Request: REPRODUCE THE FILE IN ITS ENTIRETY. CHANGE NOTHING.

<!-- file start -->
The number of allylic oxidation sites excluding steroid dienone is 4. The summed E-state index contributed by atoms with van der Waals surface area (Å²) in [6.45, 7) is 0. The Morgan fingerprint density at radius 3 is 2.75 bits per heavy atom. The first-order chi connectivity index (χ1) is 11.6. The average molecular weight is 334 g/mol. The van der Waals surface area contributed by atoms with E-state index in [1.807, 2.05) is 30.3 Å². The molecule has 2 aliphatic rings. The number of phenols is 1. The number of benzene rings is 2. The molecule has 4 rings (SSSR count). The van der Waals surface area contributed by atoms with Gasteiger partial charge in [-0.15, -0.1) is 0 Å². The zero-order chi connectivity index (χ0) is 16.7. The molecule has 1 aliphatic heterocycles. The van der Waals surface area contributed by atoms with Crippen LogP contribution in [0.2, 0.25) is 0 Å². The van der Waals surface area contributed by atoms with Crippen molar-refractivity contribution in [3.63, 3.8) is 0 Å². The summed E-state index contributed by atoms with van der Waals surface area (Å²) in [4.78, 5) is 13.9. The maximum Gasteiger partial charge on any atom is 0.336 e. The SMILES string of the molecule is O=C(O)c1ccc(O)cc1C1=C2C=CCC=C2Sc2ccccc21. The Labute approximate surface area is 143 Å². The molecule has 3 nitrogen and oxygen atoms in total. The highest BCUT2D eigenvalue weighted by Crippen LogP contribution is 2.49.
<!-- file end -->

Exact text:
The number of allylic oxidation sites excluding steroid dienone is 4. The summed E-state index contributed by atoms with van der Waals surface area (Å²) in [6.45, 7) is 0. The Morgan fingerprint density at radius 3 is 2.75 bits per heavy atom. The first-order chi connectivity index (χ1) is 11.6. The average molecular weight is 334 g/mol. The van der Waals surface area contributed by atoms with E-state index in [1.807, 2.05) is 30.3 Å². The molecule has 2 aliphatic rings. The number of phenols is 1. The number of benzene rings is 2. The molecule has 4 rings (SSSR count). The van der Waals surface area contributed by atoms with Gasteiger partial charge in [-0.15, -0.1) is 0 Å². The zero-order chi connectivity index (χ0) is 16.7. The molecule has 1 aliphatic heterocycles. The van der Waals surface area contributed by atoms with Crippen LogP contribution in [0.2, 0.25) is 0 Å². The van der Waals surface area contributed by atoms with Crippen molar-refractivity contribution in [3.63, 3.8) is 0 Å². The summed E-state index contributed by atoms with van der Waals surface area (Å²) in [4.78, 5) is 13.9. The maximum Gasteiger partial charge on any atom is 0.336 e. The SMILES string of the molecule is O=C(O)c1ccc(O)cc1C1=C2C=CCC=C2Sc2ccccc21. The Labute approximate surface area is 143 Å². The molecule has 3 nitrogen and oxygen atoms in total. The highest BCUT2D eigenvalue weighted by Crippen LogP contribution is 2.49.